Foster Swift Municipal Law News
November 24, 2014
On November 4, 2008, Michigan voters approved the use of marijuana for medical purposes. Since its passage, the Michigan Medical Marihuana Act (MMMA) has prompted more questions than provided answers. Currently, Michigan law permits marijuana use and distribution under specific, limited circumstances. Under federal law, however, marijuana remains classified as a Schedule 1 controlled substance, and its use and sale is strictly prohibited. This inconsistency has led to great uncertainty about the limits and availability of marijuana use in Michigan. One of the greatest uncertainties is how the MMMA impacts employer drug policies.
Prohibitions on Using Marijuana / Being Under the Influence in the Workplace.
The MMMA states that “nothing in this act shall be construed to require an employer to accommodate the ingestion of marijuana in any workplace or any employee working while under the influence of marijuana.” Therefore, employers - including municipal employers - are certainly not required to allow the use of marijuana at the workplace, or to permit employees to work while “high.”
Use Outside of the Workplace.
Many employers, including municipalities, enforce zero tolerance drug policies and conduct drug testing which may detect the use of marijuana outside of the workplace. Courts around the country seem to be upholding private employers’ rights to enforce zero tolerance drug policies, notwithstanding statutes legalizing medical marijuana use. A high profile 2012 ruling by the U.S. Court of Appeals for the Sixth Circuit, Casias v. Wal-Mart Stores Inc., upheld a private employer’s right to terminate an employee who was registered for medical marijuana use for failing a drug test.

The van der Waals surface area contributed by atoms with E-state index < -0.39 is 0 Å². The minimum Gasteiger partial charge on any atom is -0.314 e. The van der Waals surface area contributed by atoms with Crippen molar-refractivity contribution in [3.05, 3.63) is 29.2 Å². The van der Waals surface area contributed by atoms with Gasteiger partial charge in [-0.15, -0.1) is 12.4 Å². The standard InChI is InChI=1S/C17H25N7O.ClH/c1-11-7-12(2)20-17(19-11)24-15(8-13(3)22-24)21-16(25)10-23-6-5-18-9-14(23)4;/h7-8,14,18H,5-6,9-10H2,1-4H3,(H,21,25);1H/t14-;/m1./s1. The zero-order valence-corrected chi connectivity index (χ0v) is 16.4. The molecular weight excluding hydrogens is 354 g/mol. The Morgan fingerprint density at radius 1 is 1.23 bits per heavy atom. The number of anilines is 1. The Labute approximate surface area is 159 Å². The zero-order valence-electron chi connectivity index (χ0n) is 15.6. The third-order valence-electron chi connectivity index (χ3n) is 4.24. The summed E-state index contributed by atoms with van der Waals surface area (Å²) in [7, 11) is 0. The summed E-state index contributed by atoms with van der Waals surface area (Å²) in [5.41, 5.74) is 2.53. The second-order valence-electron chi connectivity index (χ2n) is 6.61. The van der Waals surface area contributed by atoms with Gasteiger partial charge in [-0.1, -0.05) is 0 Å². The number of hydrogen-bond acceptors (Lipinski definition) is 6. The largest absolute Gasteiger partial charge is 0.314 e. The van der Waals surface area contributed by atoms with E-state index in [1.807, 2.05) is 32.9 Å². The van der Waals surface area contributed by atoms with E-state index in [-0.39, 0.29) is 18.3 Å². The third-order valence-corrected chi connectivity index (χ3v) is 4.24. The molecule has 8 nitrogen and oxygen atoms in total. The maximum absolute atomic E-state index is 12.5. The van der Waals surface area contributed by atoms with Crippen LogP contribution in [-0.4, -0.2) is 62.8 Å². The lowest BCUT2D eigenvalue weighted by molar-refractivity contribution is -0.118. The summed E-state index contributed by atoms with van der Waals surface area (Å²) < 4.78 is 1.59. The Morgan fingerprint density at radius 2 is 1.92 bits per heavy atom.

In Casias, the employee - who had a state issued medical marijuana registry card - was fired by Wal-Mart after he tested positive for marijuana. The employee asserted that he used marijuana after work, and sued claiming that the firing violated the MMMA. The U.S. District Court for the Western District of Michigan dismissed the employee’s case and the Sixth Circuit affirmed. The MMMA prohibits “disciplinary action by a business or occupational or professional licensing board or bureau” against a “qualifying patient.” But the Sixth Circuit declined to read the term “business” independently, and instead held that it modifies “licensing board or bureau.” The Court held that the MMMA, therefore, does not refer to private employment.
Private versus Public Employment.
The Casias Court stated: “The language, structure, and purpose of the MMMA all signify that the statute was not meant to govern private employment decisions . . .” (Emphasis added). The Court went on to state that the MMMA gives people limited protection from “adverse state action in carefully limited medical marijuana decisions.” (Emphasis added). Which kind of “state actions” public employees are protected against remains unclear. For example, may a public employer rely upon the Casias decision to terminate an employee who lawfully uses medical marijuana under the MMMA outside of work? While the federal disability laws do not require an employer to accommodate medical marijuana use, because marijuana remains illegal under federal law, it is unclear if public employers must accommodate medical marijuana use under state disability laws. For example, would a public employer be taking unlawful “adverse state action” against a public employee by refusing to accommodate her lawful use of medical marijuana under state law?
We will continue to keep you updated as Michigan courts interpret the MMMA as it relates to employees. In the meantime, municipal employers should consult their attorneys when issues of medical marijuana use arise.